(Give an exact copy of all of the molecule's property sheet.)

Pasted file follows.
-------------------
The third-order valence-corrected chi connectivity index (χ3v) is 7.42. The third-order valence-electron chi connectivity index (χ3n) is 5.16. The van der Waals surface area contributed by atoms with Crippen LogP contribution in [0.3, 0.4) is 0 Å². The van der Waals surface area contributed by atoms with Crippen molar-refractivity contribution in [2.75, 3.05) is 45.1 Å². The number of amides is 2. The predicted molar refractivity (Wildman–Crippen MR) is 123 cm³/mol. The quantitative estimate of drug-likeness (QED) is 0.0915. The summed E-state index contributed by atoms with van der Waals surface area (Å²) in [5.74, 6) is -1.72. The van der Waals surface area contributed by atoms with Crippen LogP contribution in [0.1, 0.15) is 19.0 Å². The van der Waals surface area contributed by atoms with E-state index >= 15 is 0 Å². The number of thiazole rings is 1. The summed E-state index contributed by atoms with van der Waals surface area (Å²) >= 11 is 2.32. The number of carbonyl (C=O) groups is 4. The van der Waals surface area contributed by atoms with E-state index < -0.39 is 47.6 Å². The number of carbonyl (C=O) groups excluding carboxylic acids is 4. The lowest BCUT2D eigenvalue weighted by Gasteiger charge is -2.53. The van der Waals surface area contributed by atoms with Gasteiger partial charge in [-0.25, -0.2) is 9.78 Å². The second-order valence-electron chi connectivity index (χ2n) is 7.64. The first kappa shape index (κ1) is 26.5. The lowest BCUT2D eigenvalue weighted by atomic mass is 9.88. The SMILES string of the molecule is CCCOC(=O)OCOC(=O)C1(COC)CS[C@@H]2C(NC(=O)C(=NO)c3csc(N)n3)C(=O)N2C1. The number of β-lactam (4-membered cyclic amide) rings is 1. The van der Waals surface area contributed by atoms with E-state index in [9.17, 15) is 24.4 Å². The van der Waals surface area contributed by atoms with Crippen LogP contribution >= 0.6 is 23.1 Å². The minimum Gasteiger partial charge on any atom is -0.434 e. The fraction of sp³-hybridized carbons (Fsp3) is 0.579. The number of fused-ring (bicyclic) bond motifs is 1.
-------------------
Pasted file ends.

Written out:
The third-order valence-corrected chi connectivity index (χ3v) is 7.42. The third-order valence-electron chi connectivity index (χ3n) is 5.16. The van der Waals surface area contributed by atoms with Crippen LogP contribution in [0.3, 0.4) is 0 Å². The van der Waals surface area contributed by atoms with Crippen molar-refractivity contribution in [2.75, 3.05) is 45.1 Å². The number of amides is 2. The predicted molar refractivity (Wildman–Crippen MR) is 123 cm³/mol. The quantitative estimate of drug-likeness (QED) is 0.0915. The summed E-state index contributed by atoms with van der Waals surface area (Å²) in [5.74, 6) is -1.72. The van der Waals surface area contributed by atoms with Crippen LogP contribution in [0.1, 0.15) is 19.0 Å². The van der Waals surface area contributed by atoms with E-state index >= 15 is 0 Å². The number of thiazole rings is 1. The summed E-state index contributed by atoms with van der Waals surface area (Å²) >= 11 is 2.32. The number of carbonyl (C=O) groups is 4. The van der Waals surface area contributed by atoms with E-state index < -0.39 is 47.6 Å². The number of carbonyl (C=O) groups excluding carboxylic acids is 4. The lowest BCUT2D eigenvalue weighted by Gasteiger charge is -2.53. The van der Waals surface area contributed by atoms with Gasteiger partial charge in [-0.25, -0.2) is 9.78 Å². The second-order valence-electron chi connectivity index (χ2n) is 7.64. The first kappa shape index (κ1) is 26.5. The lowest BCUT2D eigenvalue weighted by atomic mass is 9.88. The SMILES string of the molecule is CCCOC(=O)OCOC(=O)C1(COC)CS[C@@H]2C(NC(=O)C(=NO)c3csc(N)n3)C(=O)N2C1. The number of β-lactam (4-membered cyclic amide) rings is 1. The van der Waals surface area contributed by atoms with E-state index in [9.17, 15) is 24.4 Å². The van der Waals surface area contributed by atoms with Crippen LogP contribution >= 0.6 is 23.1 Å². The minimum Gasteiger partial charge on any atom is -0.434 e. The fraction of sp³-hybridized carbons (Fsp3) is 0.579. The number of fused-ring (bicyclic) bond motifs is 1.